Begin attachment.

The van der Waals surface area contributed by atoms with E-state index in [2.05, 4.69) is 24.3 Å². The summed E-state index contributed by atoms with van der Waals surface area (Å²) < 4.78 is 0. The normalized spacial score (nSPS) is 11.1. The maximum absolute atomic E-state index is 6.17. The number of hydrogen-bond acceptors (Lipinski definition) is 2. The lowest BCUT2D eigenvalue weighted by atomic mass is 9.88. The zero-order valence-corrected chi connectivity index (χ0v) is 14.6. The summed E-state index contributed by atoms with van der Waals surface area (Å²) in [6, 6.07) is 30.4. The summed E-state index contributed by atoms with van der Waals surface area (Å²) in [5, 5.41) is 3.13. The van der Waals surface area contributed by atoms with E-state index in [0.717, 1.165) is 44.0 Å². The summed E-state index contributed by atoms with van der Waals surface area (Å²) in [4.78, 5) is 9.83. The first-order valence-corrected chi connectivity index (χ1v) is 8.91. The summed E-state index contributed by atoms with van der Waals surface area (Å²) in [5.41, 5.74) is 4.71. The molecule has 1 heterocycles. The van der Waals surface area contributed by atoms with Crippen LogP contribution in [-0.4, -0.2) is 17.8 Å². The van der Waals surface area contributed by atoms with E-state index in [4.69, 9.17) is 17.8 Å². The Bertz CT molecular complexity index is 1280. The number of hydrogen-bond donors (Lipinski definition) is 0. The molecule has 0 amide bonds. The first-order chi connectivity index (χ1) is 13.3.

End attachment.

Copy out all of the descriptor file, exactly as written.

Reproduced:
The van der Waals surface area contributed by atoms with E-state index in [2.05, 4.69) is 24.3 Å². The summed E-state index contributed by atoms with van der Waals surface area (Å²) < 4.78 is 0. The normalized spacial score (nSPS) is 11.1. The maximum absolute atomic E-state index is 6.17. The number of hydrogen-bond acceptors (Lipinski definition) is 2. The lowest BCUT2D eigenvalue weighted by atomic mass is 9.88. The zero-order valence-corrected chi connectivity index (χ0v) is 14.6. The summed E-state index contributed by atoms with van der Waals surface area (Å²) in [6, 6.07) is 30.4. The summed E-state index contributed by atoms with van der Waals surface area (Å²) in [5, 5.41) is 3.13. The van der Waals surface area contributed by atoms with E-state index in [0.717, 1.165) is 44.0 Å². The summed E-state index contributed by atoms with van der Waals surface area (Å²) in [4.78, 5) is 9.83. The first-order valence-corrected chi connectivity index (χ1v) is 8.91. The summed E-state index contributed by atoms with van der Waals surface area (Å²) in [5.41, 5.74) is 4.71. The molecule has 1 heterocycles. The van der Waals surface area contributed by atoms with Crippen LogP contribution in [-0.4, -0.2) is 17.8 Å². The van der Waals surface area contributed by atoms with E-state index in [4.69, 9.17) is 17.8 Å². The Bertz CT molecular complexity index is 1280. The number of hydrogen-bond donors (Lipinski definition) is 0. The molecule has 0 amide bonds. The first-order chi connectivity index (χ1) is 13.3.